“Okay, I’m impressed.” Paris laid his padd on the table between them. “I think you’re officially ready to take the conn.”

Ayala smirked back. “About time.”

“Hey, I had to be sure. Just because you can aim straight with a phaser rifle doesn’t mean you can fly my ship.”

“Your ship, huh?” Ayala flicked his gaze toward the corner table. “Don’t let the captain hear you say that. You might lose that shiny little pip again.”

“Look who’s talking,” Paris shot back, narrowing his eyes in speculation. “You know, I never did find out how you got yourself demoted back then.”

“None of your business,” Ayala said flatly.

“Oh, come on,” Paris whined. “I didn’t see you serving any brig time and you got your pip back quicker than I did, so it can’t have been as bad as trying to take out the Monean refineries.”

Ayala set his mouth in a stubborn line.

“It was on that mission to Exitia, wasn’t it?” Paris rested his elbows on the table. “When you and those two” – he jerked his chin toward the corner table – “got caught in that earthquake. She was pretty mad with both you and Chakotay when you all got back to the ship. So, are you gonna spill or not?”


Paris opened his mouth to press him and Ayala held up a hand.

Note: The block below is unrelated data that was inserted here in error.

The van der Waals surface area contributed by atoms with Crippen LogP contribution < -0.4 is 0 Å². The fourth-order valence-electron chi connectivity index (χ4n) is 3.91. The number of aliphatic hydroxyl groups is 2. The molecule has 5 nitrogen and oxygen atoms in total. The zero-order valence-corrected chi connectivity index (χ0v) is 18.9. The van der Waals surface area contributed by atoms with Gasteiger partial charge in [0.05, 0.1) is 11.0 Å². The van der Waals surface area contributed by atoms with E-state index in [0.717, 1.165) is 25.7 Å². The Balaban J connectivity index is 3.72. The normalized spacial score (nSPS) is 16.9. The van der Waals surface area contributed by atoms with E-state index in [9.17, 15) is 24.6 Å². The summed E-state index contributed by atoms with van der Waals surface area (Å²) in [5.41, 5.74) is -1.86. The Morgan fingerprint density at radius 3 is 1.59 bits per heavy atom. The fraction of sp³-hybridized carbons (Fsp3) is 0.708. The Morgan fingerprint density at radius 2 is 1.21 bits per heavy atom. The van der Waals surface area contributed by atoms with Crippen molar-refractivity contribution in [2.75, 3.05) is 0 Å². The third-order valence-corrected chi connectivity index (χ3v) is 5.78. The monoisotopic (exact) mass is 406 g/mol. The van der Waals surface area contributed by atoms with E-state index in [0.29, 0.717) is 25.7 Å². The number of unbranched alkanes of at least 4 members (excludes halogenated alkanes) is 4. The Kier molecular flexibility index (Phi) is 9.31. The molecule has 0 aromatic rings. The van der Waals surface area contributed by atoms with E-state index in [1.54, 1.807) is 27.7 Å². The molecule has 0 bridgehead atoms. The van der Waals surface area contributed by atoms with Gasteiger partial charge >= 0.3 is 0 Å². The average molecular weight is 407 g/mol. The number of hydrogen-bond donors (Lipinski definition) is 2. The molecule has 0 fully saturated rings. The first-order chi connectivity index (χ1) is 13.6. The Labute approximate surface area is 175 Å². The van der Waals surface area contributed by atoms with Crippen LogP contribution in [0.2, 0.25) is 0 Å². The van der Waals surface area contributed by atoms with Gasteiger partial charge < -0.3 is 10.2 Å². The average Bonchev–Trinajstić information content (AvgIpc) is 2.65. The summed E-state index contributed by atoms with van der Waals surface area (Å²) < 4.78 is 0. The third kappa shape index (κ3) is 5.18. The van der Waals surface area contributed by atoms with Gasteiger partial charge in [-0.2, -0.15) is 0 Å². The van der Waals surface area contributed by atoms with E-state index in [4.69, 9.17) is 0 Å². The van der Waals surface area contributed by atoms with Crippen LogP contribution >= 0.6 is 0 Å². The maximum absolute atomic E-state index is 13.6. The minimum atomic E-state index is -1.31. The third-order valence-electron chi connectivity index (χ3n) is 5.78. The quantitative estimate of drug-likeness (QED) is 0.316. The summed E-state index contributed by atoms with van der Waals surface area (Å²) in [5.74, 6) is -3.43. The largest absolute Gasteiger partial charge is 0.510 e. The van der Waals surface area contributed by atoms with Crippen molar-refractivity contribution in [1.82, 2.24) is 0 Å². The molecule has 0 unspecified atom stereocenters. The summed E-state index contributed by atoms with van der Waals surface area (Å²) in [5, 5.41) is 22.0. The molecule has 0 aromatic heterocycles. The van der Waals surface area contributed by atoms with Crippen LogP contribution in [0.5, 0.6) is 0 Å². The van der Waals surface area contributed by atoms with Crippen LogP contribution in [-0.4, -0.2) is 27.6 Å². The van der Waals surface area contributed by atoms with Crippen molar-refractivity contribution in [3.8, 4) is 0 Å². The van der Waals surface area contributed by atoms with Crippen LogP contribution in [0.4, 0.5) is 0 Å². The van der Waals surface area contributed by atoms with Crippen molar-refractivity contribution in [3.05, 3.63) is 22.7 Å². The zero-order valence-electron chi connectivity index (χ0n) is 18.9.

“I’m not spilling, Paris, and that’s final. Just leave it, okay?”

“Morning, lieutenants.”

Ayala startled slightly as Chakotay’s hand landed on his shoulder. “Morning, boss.”

“You ready for your first shift at the helm, Mike?”

“Ready as he’ll ever be,” Paris chimed in. “Don’t worry, I’ll be at secondary navigation, ready to take over in case he screws it up.”

“Thanks for the vote of confidence,” Ayala said dryly.

The captain wandered up beside Chakotay, juggling an armful of padds and a fresh cup of coffee. “If I’m not mistaken, gentlemen, we’re all due on the bridge in the next five minutes.”

“Yes, ma’am,” chorused Paris and Ayala, standing.

Janeway’s mouth quirked to one side. “Good to see the pair of you are taking your duties so seriously. Keep it up, lieutenants.” She subtly stressed the title.

Chakotay relieved her of her burden of padds, tucked them under one arm and offered her the other. “Shall we, Captain?”

Ayala stood back politely as the command team moved toward the mess hall exit. When he glanced back at Paris he saw the helmsman watching him knowingly.

“There’s a story there,” Paris leaned in to whisper. “I know you know it. And I’m not giving up until you tell me everything.”

Ayala rolled his eyes in obvious dismissal, but frowned as Paris moved past him.

He was good at keeping his mouth shut. But Paris was a champion at ferreting out the information people would prefer to keep secret.

And this wasn’t his secret to tell.